It began with a simple act of kindness to save an abused, injured dog from becoming one more victim in the Iraq war.
But what followed for Marine Maj. Brian Dennis and the mutt was a tale of friendship and loyalty that spanned miles and overcame long odds — one set to take a turn Friday with the anticipated arrival here of the Marine’s best friend.
“This dog who had been through a lifetime of fighting, war, abuse … is going to live the good life,” Dennis told his family in an e-mail from Iraq.
The tale unfolded in October, a few months after Dennis deployed to Iraq from San Diego to work as part of the military team building infrastructure along the Syria-Iraq border and training Iraqi forces to take over.
Dennis, 36, of St. Pete Beach, Fla., had volunteered for the assignment. It was a departure from his role as a fighter pilot. He had seen the country from the air, but it was different on the ground.
Dennis wrote stories home about the reciprocal relationship that desert dogs, strays wandering outside border towns, had with Iraqis.
“The dogs get to eat the Iraqi scraps and have a home in the middle of the desert,” he wrote in an e-mail. “The Iraqis get an incredible early warning system; these dogs hear anything approaching from miles away and go nuts and scramble to defend their territory.”
Life on the run
While on patrol in the Anbar province, Dennis spotted what appeared to be a gray and white, male German shepherd-border collie mix. He named the dog Nubs after learning someone cut the ears off believing it would make the dog more aggressive and alert.
Within weeks, Nubs was greeting Dennis during routine patrol stops along border communities. The Marines fed him bits of their food and by November, the Marine and his unit were keeping an eye out for the dog, which routinely chased their Humvees when they departed.
Life on the run, however, was taking a toll on the dog. He had lost a tooth and been bitten in the neck. In late December, Dennis found Nubs near death in freezing temperatures. The dog had been stabbed with a screwdriver.
Dennis rubbed antibiotic creme on the wound and slept with Nubs to keep him warm.
“I really expected when I woke up for watch he would be dead,” Dennis wrote. “Somehow he made it through the night.”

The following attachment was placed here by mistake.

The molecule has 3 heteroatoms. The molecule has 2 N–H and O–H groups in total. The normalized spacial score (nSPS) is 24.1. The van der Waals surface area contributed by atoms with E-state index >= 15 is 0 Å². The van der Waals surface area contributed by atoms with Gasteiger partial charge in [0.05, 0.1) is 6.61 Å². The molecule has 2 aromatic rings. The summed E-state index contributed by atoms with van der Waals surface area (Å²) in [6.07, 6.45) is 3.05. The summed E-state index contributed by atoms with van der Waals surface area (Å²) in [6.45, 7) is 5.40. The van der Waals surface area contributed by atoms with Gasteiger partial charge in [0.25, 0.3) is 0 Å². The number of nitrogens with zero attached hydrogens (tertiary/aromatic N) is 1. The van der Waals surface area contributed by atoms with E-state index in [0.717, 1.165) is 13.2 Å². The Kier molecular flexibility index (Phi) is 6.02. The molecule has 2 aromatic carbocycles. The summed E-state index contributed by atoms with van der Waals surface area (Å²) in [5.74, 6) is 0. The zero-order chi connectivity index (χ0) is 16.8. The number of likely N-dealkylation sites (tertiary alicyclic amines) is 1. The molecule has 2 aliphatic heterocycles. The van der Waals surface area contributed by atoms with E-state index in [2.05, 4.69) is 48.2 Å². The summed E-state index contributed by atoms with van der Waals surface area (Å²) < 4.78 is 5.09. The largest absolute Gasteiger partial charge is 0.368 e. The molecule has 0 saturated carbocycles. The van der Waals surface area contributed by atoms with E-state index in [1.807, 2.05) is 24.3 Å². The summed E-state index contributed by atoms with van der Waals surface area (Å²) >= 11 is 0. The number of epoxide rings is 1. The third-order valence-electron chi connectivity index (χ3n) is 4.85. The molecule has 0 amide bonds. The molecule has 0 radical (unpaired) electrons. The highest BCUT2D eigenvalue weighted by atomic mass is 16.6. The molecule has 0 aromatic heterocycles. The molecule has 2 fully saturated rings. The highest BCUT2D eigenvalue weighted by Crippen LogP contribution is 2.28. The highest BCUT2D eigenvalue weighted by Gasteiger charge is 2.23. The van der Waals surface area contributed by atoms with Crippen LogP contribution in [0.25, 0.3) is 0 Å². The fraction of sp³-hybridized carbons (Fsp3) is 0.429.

Dennis thought he had seen the last of the dog days later when his squad headed back to its command post some 65 miles away. He couldn’t take the dog with him and watched as it tried to follow the Humvees away from the border.
Two days later, while Dennis and a comrade were working on a Humvee, he looked up and saw the dog staring at him.
“Somehow that crazy damned dog tracked us,” he wrote Jan. 9.
But the reunion was short lived. Military policy prohibits having pets in war zones, and Dennis was given four days to get the dog off the base or kill him.
The decision was easy: Nubs was going to San Diego. The logistics, though, were anything but easy. With help from his Iraqi interpreter, Dennis managed to find a Jordanian veterinarian to get the care and paperwork needed to get the dog to the states. He also negotiated the red tape to get Nubs across the border into Jordan.
His family and close friends helped raise the $3,500 needed to get the dog from Amman, Jordan, to San Diego, said his mother, Marsha Cargo. “I just can’t believe it. Out there in the middle of nowhere these two find each other,” Cargo said.
A colleague in San Diego agreed to care for the dog and have it trained until Dennis returns in March from Iraq. “We anticipate a real steep learning curve for Nubs,” Capt. Eric Sjoberg said. “We want him to learn to just be a dog.”
For now, though, Dennis will settle for the knowledge that Nubs is finally safe — and waiting for his master to follow him.